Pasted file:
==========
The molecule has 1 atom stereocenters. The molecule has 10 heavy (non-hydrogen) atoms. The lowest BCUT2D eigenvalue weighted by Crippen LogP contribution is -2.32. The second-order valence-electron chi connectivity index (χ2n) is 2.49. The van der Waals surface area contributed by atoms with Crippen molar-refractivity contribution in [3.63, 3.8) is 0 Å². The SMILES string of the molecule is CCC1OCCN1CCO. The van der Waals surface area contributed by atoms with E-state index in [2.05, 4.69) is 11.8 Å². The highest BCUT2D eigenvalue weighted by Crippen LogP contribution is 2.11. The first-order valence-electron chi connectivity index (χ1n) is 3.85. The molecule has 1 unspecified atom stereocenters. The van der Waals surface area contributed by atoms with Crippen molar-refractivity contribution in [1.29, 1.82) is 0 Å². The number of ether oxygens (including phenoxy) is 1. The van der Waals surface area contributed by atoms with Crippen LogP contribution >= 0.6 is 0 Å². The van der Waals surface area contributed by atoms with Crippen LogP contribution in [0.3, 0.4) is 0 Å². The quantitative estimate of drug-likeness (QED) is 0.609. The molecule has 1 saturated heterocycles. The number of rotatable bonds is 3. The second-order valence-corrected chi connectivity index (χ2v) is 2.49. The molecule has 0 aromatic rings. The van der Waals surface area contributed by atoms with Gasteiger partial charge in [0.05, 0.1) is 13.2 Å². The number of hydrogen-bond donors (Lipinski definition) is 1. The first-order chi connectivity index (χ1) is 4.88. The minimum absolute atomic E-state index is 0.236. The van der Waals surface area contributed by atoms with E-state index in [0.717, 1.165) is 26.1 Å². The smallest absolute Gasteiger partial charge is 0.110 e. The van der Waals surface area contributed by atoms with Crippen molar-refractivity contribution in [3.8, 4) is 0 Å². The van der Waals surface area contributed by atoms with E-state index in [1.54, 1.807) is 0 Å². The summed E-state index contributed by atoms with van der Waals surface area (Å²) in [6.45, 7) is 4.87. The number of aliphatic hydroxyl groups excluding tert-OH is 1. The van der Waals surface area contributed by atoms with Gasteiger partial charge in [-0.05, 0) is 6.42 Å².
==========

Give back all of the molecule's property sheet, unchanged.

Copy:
The molecule has 1 atom stereocenters. The molecule has 10 heavy (non-hydrogen) atoms. The lowest BCUT2D eigenvalue weighted by Crippen LogP contribution is -2.32. The second-order valence-electron chi connectivity index (χ2n) is 2.49. The van der Waals surface area contributed by atoms with Crippen molar-refractivity contribution in [3.63, 3.8) is 0 Å². The SMILES string of the molecule is CCC1OCCN1CCO. The van der Waals surface area contributed by atoms with E-state index in [2.05, 4.69) is 11.8 Å². The highest BCUT2D eigenvalue weighted by Crippen LogP contribution is 2.11. The first-order valence-electron chi connectivity index (χ1n) is 3.85. The molecule has 1 unspecified atom stereocenters. The van der Waals surface area contributed by atoms with Crippen molar-refractivity contribution in [1.29, 1.82) is 0 Å². The number of ether oxygens (including phenoxy) is 1. The van der Waals surface area contributed by atoms with Crippen LogP contribution >= 0.6 is 0 Å². The van der Waals surface area contributed by atoms with Crippen LogP contribution in [0.3, 0.4) is 0 Å². The quantitative estimate of drug-likeness (QED) is 0.609. The molecule has 1 saturated heterocycles. The number of rotatable bonds is 3. The second-order valence-corrected chi connectivity index (χ2v) is 2.49. The molecule has 0 aromatic rings. The van der Waals surface area contributed by atoms with Gasteiger partial charge in [0.05, 0.1) is 13.2 Å². The number of hydrogen-bond donors (Lipinski definition) is 1. The first-order chi connectivity index (χ1) is 4.88. The minimum absolute atomic E-state index is 0.236. The van der Waals surface area contributed by atoms with E-state index in [0.717, 1.165) is 26.1 Å². The smallest absolute Gasteiger partial charge is 0.110 e. The van der Waals surface area contributed by atoms with Crippen molar-refractivity contribution in [3.8, 4) is 0 Å². The van der Waals surface area contributed by atoms with E-state index in [1.54, 1.807) is 0 Å². The summed E-state index contributed by atoms with van der Waals surface area (Å²) in [6.45, 7) is 4.87. The number of aliphatic hydroxyl groups excluding tert-OH is 1. The van der Waals surface area contributed by atoms with Gasteiger partial charge in [-0.05, 0) is 6.42 Å².